Two of the new entries to the historical adventure category are The Bastard Executioner on FX and The Last Kingdom on the BBC. The Bastard Executioner is by Kurt Sutter, whose previous series was the biker drama Sons of Anarchy. It is set in the 14th century, during the Welsh rebellions against the English king. The Last Kingdom is an adaptation of Bernard Cornwell’s Saxon Stories, a series of historical novels set in the 9th century, when most of England was ruled by Danes. Cornwell also wrote the Sharpe books, about an English soldier in the Napoleonic Wars, that became a TV series starring Sean Bean, the late Ned Stark of Game of Thrones.
Whether they like it or not, these two shows are being compared to Thrones. Cornwell doesn’t like it — he declared Thrones “boring”, which is probably not the way to draw in the loyal citizens of Westeros. I don’t know if someone in the Saxon Stories actually says “Every man must be prepared to die,” but in Westeros the line is “All men must die,” which is not only neater and more economical, but is a translation (“Valar morghulis”) from an invented language.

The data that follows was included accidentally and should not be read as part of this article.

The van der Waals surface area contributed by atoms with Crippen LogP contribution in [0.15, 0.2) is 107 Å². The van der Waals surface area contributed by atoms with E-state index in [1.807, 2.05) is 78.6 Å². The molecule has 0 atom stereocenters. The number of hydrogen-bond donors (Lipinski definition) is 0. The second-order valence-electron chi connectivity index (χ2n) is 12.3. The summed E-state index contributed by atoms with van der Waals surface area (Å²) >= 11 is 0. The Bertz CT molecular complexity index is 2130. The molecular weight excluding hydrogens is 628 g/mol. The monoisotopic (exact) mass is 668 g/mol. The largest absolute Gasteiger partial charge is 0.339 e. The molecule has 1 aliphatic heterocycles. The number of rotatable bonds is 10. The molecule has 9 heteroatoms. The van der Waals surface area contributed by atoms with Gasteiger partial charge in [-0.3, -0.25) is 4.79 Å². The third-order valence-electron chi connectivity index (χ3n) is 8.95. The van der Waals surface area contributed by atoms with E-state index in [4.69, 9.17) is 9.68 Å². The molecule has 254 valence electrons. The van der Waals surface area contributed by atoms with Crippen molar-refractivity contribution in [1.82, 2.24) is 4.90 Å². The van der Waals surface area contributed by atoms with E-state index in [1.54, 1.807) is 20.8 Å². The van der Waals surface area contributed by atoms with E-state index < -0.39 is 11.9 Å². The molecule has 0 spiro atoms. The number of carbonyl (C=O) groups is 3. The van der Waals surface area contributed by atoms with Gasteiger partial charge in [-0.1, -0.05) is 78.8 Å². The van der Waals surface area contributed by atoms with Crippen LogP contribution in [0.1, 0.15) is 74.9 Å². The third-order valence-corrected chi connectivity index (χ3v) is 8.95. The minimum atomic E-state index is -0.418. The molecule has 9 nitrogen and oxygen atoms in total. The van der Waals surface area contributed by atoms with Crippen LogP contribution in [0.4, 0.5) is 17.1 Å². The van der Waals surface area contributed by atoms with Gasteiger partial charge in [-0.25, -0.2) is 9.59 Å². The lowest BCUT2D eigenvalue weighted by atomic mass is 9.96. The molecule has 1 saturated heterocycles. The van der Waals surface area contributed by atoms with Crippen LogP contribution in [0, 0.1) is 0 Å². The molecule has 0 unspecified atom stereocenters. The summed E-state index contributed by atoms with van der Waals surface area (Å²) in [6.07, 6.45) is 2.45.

The graphic violence on Thrones is often cited as one of its attractions. The series premieres of The Bastard Executioner and The Last Kingdom are so bloody, I’m surprised there are any characters left to keep these shows going. The one familiar face on The Last Kingdom is Matthew Macfadyen, and he is dispatched faster than you can say his name. And yet the wholesale bloodshed has less impact than that on Thrones, because we don’t know who these people are, and we’re not emotionally invested in their survival. Lesson: It’s not sudden, gory death, stupid, but the sudden, gory death of someone we care about.